Last month I wrote about using a Software Bill of Material (SBOM) as a valuable tool for managing cybersecurity risk. This month I am expanding that conversation from cybersecurity risk to legal trouble. An SBOM can strengthen an organization's compliance capabilities with import and export controls regulated by the Office of Foreign Assets Control (OFAC) by providing visibility and documentation of software components that may be subject to OFAC regulations.
OFAC's sanctions and embargoes on specific countries, encompassing individuals, organizations, and companies engaged in prohibited activities, can pose significant challenges for businesses involved in global trade. However, with the assistance of an SBOM, organizations gain a powerful tool to identify software components originating from or containing code developed by restricted entities. In addition, this proactive approach identifies any connections to blocked entities, ensuring steadfast compliance with OFAC regulations.
In today's software landscape, dependencies on third-party libraries, frameworks, or modules are commonplace. However, ensuring compliance with OFAC restrictions and laws can be complex. In addition, OFAC regulations and Entity List designations can evolve. An SBOM provides a framework for continuously monitoring and updating software components regarding compliance with import and export controls. Customers can regularly review and update their SBOM to track any changes to OFAC regulations or Entity List designations that may impact the compliance status of their software.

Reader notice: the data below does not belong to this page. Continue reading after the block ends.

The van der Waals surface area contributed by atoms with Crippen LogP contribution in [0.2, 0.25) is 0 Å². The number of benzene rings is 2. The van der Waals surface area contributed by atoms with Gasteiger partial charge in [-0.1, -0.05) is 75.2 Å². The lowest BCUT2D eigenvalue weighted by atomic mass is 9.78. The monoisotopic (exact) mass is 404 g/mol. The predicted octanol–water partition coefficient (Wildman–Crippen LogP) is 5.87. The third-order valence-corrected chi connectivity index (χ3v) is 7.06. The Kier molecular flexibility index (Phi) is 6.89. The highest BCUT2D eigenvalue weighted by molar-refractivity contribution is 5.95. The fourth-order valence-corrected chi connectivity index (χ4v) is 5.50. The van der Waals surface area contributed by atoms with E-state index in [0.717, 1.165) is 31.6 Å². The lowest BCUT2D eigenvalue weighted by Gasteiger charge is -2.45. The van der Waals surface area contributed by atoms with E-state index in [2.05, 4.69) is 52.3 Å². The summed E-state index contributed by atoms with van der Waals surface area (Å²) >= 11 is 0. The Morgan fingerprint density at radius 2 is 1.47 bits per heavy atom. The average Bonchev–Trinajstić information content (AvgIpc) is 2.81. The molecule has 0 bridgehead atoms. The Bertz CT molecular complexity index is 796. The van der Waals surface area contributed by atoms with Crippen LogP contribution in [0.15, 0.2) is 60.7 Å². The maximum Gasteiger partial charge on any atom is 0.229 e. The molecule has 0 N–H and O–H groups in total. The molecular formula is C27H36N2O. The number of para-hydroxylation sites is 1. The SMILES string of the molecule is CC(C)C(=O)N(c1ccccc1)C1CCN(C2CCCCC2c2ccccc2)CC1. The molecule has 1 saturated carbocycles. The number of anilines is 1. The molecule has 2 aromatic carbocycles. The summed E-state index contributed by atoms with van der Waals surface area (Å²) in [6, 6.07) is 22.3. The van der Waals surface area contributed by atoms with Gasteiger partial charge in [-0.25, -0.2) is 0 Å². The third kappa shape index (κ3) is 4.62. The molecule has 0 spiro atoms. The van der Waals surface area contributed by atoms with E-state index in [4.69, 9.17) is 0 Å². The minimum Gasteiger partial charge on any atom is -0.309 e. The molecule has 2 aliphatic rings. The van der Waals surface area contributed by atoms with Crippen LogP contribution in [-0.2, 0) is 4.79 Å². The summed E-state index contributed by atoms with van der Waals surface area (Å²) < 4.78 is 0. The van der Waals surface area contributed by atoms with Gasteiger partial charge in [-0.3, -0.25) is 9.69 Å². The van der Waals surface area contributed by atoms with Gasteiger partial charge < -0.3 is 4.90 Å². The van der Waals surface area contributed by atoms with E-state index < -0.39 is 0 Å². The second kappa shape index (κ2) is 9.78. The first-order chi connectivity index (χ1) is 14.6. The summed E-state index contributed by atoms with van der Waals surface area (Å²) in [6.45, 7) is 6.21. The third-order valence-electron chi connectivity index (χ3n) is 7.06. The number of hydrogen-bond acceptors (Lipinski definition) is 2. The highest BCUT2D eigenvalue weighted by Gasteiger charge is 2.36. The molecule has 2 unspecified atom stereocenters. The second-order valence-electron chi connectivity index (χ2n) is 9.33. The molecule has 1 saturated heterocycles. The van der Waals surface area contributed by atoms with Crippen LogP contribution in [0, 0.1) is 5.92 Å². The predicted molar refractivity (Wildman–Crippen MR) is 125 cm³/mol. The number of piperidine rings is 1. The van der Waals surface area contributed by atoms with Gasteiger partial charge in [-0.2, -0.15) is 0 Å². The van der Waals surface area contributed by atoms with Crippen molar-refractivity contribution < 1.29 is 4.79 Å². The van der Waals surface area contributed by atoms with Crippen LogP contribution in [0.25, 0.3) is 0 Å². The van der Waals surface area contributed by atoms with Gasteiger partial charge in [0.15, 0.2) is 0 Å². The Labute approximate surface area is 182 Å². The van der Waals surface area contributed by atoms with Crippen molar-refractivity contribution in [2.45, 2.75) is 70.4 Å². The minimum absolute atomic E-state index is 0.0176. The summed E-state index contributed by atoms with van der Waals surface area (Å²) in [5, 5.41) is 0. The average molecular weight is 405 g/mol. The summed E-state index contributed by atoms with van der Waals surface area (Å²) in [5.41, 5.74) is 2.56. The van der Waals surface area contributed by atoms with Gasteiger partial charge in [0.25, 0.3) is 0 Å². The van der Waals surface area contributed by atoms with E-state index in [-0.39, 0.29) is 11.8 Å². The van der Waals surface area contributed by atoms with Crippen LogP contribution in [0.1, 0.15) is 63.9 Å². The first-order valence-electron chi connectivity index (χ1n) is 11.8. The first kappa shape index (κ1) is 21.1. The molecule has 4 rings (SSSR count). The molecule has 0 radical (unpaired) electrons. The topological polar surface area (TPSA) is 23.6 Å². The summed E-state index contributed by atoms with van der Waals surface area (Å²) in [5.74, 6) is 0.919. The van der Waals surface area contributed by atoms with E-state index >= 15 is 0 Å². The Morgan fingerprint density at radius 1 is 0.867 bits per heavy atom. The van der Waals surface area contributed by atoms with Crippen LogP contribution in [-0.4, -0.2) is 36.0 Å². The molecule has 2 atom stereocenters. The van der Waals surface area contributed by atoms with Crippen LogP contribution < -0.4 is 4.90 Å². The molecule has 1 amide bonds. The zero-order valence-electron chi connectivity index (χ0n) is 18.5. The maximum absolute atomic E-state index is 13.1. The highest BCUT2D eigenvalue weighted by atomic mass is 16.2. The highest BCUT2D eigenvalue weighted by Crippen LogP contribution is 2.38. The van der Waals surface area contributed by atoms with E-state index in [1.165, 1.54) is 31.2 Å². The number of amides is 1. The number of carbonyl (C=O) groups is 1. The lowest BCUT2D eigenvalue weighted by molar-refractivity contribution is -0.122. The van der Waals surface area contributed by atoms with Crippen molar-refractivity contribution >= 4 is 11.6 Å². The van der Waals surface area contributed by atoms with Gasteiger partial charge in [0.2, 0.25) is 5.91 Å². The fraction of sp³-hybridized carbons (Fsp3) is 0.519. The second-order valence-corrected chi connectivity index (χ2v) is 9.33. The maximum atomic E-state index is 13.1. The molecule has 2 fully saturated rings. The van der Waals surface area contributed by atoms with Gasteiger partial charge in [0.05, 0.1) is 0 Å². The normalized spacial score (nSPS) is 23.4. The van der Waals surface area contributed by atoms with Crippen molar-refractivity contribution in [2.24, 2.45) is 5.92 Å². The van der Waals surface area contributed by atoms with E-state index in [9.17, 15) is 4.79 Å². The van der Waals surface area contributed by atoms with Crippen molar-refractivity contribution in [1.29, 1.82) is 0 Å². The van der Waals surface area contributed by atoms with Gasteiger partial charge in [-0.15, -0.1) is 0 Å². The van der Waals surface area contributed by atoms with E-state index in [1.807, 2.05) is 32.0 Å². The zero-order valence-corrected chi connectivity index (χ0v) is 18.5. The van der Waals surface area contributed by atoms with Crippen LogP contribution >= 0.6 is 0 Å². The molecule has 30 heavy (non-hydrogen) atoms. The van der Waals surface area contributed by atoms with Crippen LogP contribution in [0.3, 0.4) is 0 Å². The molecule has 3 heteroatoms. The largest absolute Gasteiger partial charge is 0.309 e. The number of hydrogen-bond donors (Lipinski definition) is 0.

Meeting the requirements of OFAC regulations necessitates meticulous record-keeping and documentation of compliance efforts. With an SBOM, organizations can maintain a comprehensive record of their software components and origins. In addition, this powerful resource enables customers to showcase their due diligence in adhering to OFAC regulations by providing well-documented evidence of the assessment and management of software components subject to import and export controls.
SBOMs facilitate efficient monitoring and tracking of software changes and updates, making it easier to identify and address any non-compliant software elements in a timely manner. Furthermore, by maintaining an up-to-date SBOM, organizations can demonstrate due diligence and easily respond to audit requests, streamlining compliance and reducing the risk of penalties or reputational damage. Overall, leveraging an SBOM for OFAC compliance provides organizations with the tools to proactively manage software-related risks and maintain a robust and compliant software ecosystem.
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Last month I wrote about using a Software Bill of Material (SBOM) as a valuable tool for managing cybersecurity risk.Read More →